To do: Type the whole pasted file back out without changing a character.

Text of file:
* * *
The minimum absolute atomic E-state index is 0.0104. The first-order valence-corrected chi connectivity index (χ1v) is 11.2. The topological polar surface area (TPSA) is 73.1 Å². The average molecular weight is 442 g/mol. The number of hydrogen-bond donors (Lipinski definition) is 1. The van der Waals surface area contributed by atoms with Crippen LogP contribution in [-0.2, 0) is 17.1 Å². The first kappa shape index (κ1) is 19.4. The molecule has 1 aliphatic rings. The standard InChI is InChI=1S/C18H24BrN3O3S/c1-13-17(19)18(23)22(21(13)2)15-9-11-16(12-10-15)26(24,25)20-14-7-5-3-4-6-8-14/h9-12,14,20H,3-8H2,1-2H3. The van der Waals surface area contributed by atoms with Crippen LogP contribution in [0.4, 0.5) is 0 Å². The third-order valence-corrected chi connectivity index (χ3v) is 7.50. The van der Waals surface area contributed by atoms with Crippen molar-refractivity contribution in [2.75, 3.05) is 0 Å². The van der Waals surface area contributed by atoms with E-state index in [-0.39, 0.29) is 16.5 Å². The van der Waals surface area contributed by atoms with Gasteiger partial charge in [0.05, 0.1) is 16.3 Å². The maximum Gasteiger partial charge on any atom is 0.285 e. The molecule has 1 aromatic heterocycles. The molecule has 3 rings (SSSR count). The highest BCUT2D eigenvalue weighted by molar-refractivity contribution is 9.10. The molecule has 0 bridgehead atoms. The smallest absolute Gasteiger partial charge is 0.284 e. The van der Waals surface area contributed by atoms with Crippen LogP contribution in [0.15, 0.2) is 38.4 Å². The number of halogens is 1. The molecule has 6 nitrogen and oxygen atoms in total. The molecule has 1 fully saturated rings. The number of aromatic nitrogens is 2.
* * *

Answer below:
The minimum absolute atomic E-state index is 0.0104. The first-order valence-corrected chi connectivity index (χ1v) is 11.2. The topological polar surface area (TPSA) is 73.1 Å². The average molecular weight is 442 g/mol. The number of hydrogen-bond donors (Lipinski definition) is 1. The van der Waals surface area contributed by atoms with Crippen LogP contribution in [-0.2, 0) is 17.1 Å². The first kappa shape index (κ1) is 19.4. The molecule has 1 aliphatic rings. The standard InChI is InChI=1S/C18H24BrN3O3S/c1-13-17(19)18(23)22(21(13)2)15-9-11-16(12-10-15)26(24,25)20-14-7-5-3-4-6-8-14/h9-12,14,20H,3-8H2,1-2H3. The van der Waals surface area contributed by atoms with Crippen LogP contribution in [0.4, 0.5) is 0 Å². The third-order valence-corrected chi connectivity index (χ3v) is 7.50. The van der Waals surface area contributed by atoms with Crippen molar-refractivity contribution in [2.75, 3.05) is 0 Å². The van der Waals surface area contributed by atoms with E-state index in [-0.39, 0.29) is 16.5 Å². The van der Waals surface area contributed by atoms with Gasteiger partial charge in [0.05, 0.1) is 16.3 Å². The maximum Gasteiger partial charge on any atom is 0.285 e. The molecule has 1 aromatic heterocycles. The molecule has 3 rings (SSSR count). The highest BCUT2D eigenvalue weighted by molar-refractivity contribution is 9.10. The molecule has 0 bridgehead atoms. The smallest absolute Gasteiger partial charge is 0.284 e. The van der Waals surface area contributed by atoms with Crippen LogP contribution in [0.15, 0.2) is 38.4 Å². The number of halogens is 1. The molecule has 6 nitrogen and oxygen atoms in total. The molecule has 1 fully saturated rings. The number of aromatic nitrogens is 2.